Wednesday, June 12, 2024

Inspector General to Probe Roger Stone Sentencing Due to Lying Mueller Prosecutor’s Complaint

'They want to send a message: If anyone connected to Trump f**ks with them---no matter how innocent they may be---they are going to jail...'

The Justice Department’s inspector general is investigating after a hard-nosed prosecutor who worked on Robert Mueller‘s special counsel team complained about political interference in Roger Stone‘s sentencing—despite having a history of partisan overreach himself.

Aaron Zelinsky and three other prosecutors resigned in protest in February after Attorney General William Barr stepped into Stone’s case to pursue a lighter sentence.

Stone was the last person to be indicted by Mueller’s office, something of a parting shot for the two-year probe that ultimately found no evidence of collusion between the Trump campaign and Russia.

Nonetheless, Mueller sought repeatedly to nail Trump associates on process crimes that were essentially the result of alleged missteps during the investigation itself, even without an underlying crime to support them.

Zelinsky played a large role in recommending a sentence of seven to nine years for the 67-year-old Stone when he was convicted of lying to Congress and witness intimidation.

However, Barr pressured the prosecutors—who were following a policy by the previous attorney general, Jeff Sessions, to pursue the maximum sentence—to reduce it to a more reasonable recommendation of three to four years.

President Donald Trump ultimately used his constitutional powers to commute Stone’s sentence altogether.

After quitting the DOJ, Zelinsky testified in June before the House Judiciary Committee, complaining that he felt political pressure in the case.

That prompted Inspector General Michael Horowitz to initiate his own probe this week, NBC News reported.

But Zelinsky’s allegations of political interference seem a tall order given his clearly overzealous pursuit of Trump advisers in the past.

Among them was energy expert George Papadopoulos, who became entangled in a web of espionage after a being introduced at a conference to Maltese university professor Joseph Mifsud.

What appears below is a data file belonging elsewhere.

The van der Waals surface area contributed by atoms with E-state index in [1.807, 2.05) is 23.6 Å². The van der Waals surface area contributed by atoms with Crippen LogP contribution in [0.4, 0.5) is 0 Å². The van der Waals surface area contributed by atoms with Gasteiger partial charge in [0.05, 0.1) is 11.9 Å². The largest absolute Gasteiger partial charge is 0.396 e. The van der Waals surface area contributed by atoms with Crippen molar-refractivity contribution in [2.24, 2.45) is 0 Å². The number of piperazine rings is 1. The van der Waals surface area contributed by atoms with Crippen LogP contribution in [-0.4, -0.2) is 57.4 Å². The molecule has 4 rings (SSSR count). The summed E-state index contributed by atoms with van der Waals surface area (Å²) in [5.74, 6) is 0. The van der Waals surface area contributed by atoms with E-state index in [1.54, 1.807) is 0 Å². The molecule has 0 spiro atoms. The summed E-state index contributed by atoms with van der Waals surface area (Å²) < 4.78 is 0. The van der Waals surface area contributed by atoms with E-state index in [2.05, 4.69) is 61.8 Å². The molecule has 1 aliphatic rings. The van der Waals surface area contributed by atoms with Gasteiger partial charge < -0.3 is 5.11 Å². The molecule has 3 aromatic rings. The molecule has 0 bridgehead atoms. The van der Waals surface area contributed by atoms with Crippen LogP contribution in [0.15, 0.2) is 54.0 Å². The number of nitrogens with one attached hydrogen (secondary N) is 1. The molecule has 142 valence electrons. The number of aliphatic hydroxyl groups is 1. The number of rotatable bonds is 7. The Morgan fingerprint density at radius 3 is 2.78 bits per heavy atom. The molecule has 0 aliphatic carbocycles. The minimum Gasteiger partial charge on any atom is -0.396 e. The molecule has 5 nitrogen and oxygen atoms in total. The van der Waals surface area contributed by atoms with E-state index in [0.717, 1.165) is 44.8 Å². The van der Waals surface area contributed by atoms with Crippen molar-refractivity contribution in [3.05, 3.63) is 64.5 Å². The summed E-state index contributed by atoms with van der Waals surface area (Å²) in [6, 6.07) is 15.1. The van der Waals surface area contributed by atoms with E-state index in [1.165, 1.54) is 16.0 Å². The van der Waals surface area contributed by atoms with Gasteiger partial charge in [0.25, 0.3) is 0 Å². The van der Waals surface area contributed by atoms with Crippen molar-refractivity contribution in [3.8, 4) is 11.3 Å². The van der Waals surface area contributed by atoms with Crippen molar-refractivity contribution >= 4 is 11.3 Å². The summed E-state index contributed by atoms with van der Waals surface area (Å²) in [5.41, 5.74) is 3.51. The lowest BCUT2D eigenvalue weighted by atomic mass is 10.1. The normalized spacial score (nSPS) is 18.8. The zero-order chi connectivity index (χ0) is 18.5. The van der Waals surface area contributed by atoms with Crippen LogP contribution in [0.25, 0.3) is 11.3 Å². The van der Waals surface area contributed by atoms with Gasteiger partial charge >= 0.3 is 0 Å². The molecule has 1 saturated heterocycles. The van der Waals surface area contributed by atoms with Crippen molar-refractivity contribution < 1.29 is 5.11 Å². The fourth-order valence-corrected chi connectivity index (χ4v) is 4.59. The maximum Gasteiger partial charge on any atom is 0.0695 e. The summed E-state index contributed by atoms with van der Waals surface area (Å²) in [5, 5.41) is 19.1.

Mifsud claimed to be able to act as a liaison between the Trump campaign and Russian President Vladimir Putin, and he allegedly revealed to Papadopoulos that Russia was in possession of hacked emails from the Hillary Clinton campaign.

Papadopoulos agreed to fully cooperate with the FBI’s efforts to interview Mifsud, even alerting them to a possible date when Mifsud would be traveling to the US, but he declined to wear a wire to assist the investigators.

Papadopoulos later said in his book Deep State Target that he believed the FBI was working with Mifsud and other European intelligence sources, and that the idea of interviewing him was entirely incidental to its “Crossfire Hurricane” sting operation.

Nonetheless, Zelinsky falsely claimed in his sentencing guidelines that “Papadopoulos hindered federal prosecutors’ ability to question or arrest” Mifsud and that his “false statements were intended to harm the investigation.”

Papadopoulos went on to serve nearly two weeks in prison as part of a plea deal for the alleged crime of lying to the FBI, based on little more than Zelinsky’s claim.

Papadopoulos wrote that the entire purpose was for Mueller’s prosecutors to “show the world they’ve got muscle” and send an example to other potential witnesses whom they hoped to turn against Trump.

“They want to send a message,” Papadopoulos wrote. “If anyone connected to Trump f**ks with them—no matter how innocent they may be—they are going to jail.”

But a memo declassified by the FBI in February confirmed that it was Zelinsky who had, in fact lied to the court.

Rep. Devin Nunes, R-Calif., the ranking minority member of the House Intelligence Committee, denounced the hardball tactics in an interview with Just the News’s John Solomon.

“The whole idea seemed nonsensical from the beginning that in the sentencing memorandum they would say that he stalled their investigation into Joseph Mifsud,” Nunes said.

“Now, we know from [these notes] that actually the opposite is true,” he continued. “The truth is that Papadopoulos offered, told the FBI, that Mifsud was going to be in the United States. …Now, the sad part is that Papadopoulos served his [time] in jail.”

Zelinsky is not the only one of Papadopoulos’s interrogators to have had his motives subsequently called into question.

A prior IG report from Horowitz painted a damning picture of FBI attorney Kevin Clinesmith, who led the FBI’s second Papadopoulos’s interrogation.

Clinesmith was later revealed to have altered evidence in order to bolster the case for a FISA domestic surveillance warrant.

He, himself, was indicted in August as part of the investigation by US Attorney John Durham into the circumstances surrounding the anti-Trump probe.

Clinesmith also was one of several FBI operatives to be fired by Mueller after he was exposed for his overtly biased social-media messages, including one that said “Vive le Resistance!”

More recently, members of the Mueller team including Andrew Weissmann came under fire after they were revealed to have wiped their phones prior to Horowitz’s audit.

The IG report ultimately claimed there was no evidence that bias interfered with the investigators’ work.

It is unclear whether Zelinsky’s past actions during the Mueller investigation may come into play as part of Horowitz’s latest probe into the Stone sentencing.

However, the inspector general is said to have cooperated closely with Durham, whose probe—including a potential criminal investigation of the special counsel’s team—is in its final stages with a preliminary report expected before the November election.

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